THE KGB CELLS MUSEUM. TARTU
Riia 15b Tartu 51010
Tuesday- Saturday: 11:00-16:00. Always by arrangement: firstname.lastname@example.org.
Can be arranged in English. Contact: email@example.com
In 2001, the KGB Cells Museum (better known as the Dungeons of the KGB) – one of the most remarkable museums in Estonia dedicated to the crimes of the Communist regime and to the Estonians’ resistance movement – opened its doors in Tartu. The museum is housed in the basement of a building that was formerly in the possession of the NKVD and where, over the period 1940-1954, the detainees’ cells were located. Thousands of innocent people passed through these cells on their way to jails and prison camps in Siberia. It clearly shows how Estonians did not give up their hope for freedom when confrontation between the Western powers and the Soviet Union became a fact.
In the 1940s, the building became known as the “grey house”, a site of extraordinary evil. The top floors were occupied by NKVD interrogators, and the basement was converted into a veritable dungeon for those suspected of political activities. Innocent people in their thousands passed through on their way to jails and prison camps in Siberia. Many did not make it beyond the courtyard.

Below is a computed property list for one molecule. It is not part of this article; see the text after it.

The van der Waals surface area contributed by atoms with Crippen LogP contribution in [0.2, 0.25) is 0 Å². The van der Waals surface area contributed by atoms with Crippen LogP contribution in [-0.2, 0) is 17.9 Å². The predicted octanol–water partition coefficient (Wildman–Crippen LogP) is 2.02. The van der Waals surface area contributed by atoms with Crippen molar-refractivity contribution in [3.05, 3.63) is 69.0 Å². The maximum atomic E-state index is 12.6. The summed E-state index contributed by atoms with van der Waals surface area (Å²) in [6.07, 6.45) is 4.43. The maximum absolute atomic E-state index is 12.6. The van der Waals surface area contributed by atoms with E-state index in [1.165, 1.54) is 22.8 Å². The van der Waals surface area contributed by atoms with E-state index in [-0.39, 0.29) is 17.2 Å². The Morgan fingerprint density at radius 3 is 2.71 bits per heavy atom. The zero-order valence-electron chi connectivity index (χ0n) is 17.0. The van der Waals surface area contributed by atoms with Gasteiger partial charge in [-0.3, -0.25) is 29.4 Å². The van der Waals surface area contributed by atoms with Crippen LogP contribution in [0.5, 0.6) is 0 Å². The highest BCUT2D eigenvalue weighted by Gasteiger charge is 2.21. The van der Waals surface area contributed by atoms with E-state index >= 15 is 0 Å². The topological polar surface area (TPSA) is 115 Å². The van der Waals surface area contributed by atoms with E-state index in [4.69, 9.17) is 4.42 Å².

As a museum, it shows restored cells and punishment chambers that forced prisoners into excruciatingly painful positions that prevented them from standing or sitting down. The basement corridor has been restored to its former “glory”. Numerous exhibits deal with Estonian resistance and the history of Estonia’s fight for freedom. Artifacts made by the inmates of GULAG prison camps can also be seen, along with fliers distributed by the anti-Communist underground, and plans prepared by the Soviet security apparatus to deport Estonia’s politicians, clergy, educators, entrepreneurs, managers, veterans of the War of Independence, skilled workers and farmers in order to ensure the country’s total subjugation. It also exhibits a great number of other photos and documents illustrating Estonian modern history. As of 2010, it was the only original KGB site in Estonia that had been restored to reflect its infamous purpose.